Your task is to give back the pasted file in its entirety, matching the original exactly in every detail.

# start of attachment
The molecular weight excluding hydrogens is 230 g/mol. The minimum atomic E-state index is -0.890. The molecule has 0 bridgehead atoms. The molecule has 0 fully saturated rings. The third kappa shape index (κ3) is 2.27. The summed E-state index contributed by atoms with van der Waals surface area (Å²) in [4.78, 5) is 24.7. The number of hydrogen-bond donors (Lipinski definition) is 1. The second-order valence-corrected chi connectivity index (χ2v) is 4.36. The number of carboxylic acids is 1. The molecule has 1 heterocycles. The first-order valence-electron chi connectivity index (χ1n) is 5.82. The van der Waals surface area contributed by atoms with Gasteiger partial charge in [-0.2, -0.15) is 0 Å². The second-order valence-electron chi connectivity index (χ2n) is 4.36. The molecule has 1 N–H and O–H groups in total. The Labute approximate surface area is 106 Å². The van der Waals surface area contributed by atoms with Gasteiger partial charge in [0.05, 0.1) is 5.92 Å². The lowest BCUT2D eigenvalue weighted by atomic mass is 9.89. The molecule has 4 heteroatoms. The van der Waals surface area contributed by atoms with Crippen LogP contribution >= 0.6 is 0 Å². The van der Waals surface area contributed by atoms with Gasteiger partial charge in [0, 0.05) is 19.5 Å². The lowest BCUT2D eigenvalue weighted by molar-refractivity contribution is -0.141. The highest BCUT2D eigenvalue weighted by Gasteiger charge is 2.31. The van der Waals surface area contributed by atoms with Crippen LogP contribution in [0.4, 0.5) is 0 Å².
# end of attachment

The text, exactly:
The molecular weight excluding hydrogens is 230 g/mol. The minimum atomic E-state index is -0.890. The molecule has 0 bridgehead atoms. The molecule has 0 fully saturated rings. The third kappa shape index (κ3) is 2.27. The summed E-state index contributed by atoms with van der Waals surface area (Å²) in [4.78, 5) is 24.7. The number of hydrogen-bond donors (Lipinski definition) is 1. The second-order valence-corrected chi connectivity index (χ2v) is 4.36. The number of carboxylic acids is 1. The molecule has 1 heterocycles. The first-order valence-electron chi connectivity index (χ1n) is 5.82. The van der Waals surface area contributed by atoms with Gasteiger partial charge in [-0.2, -0.15) is 0 Å². The second-order valence-electron chi connectivity index (χ2n) is 4.36. The molecule has 1 N–H and O–H groups in total. The Labute approximate surface area is 106 Å². The van der Waals surface area contributed by atoms with Gasteiger partial charge in [0.05, 0.1) is 5.92 Å². The lowest BCUT2D eigenvalue weighted by atomic mass is 9.89. The molecule has 4 heteroatoms. The van der Waals surface area contributed by atoms with Crippen LogP contribution >= 0.6 is 0 Å². The van der Waals surface area contributed by atoms with Gasteiger partial charge in [0, 0.05) is 19.5 Å². The lowest BCUT2D eigenvalue weighted by molar-refractivity contribution is -0.141. The highest BCUT2D eigenvalue weighted by Gasteiger charge is 2.31. The van der Waals surface area contributed by atoms with Crippen LogP contribution in [0.4, 0.5) is 0 Å².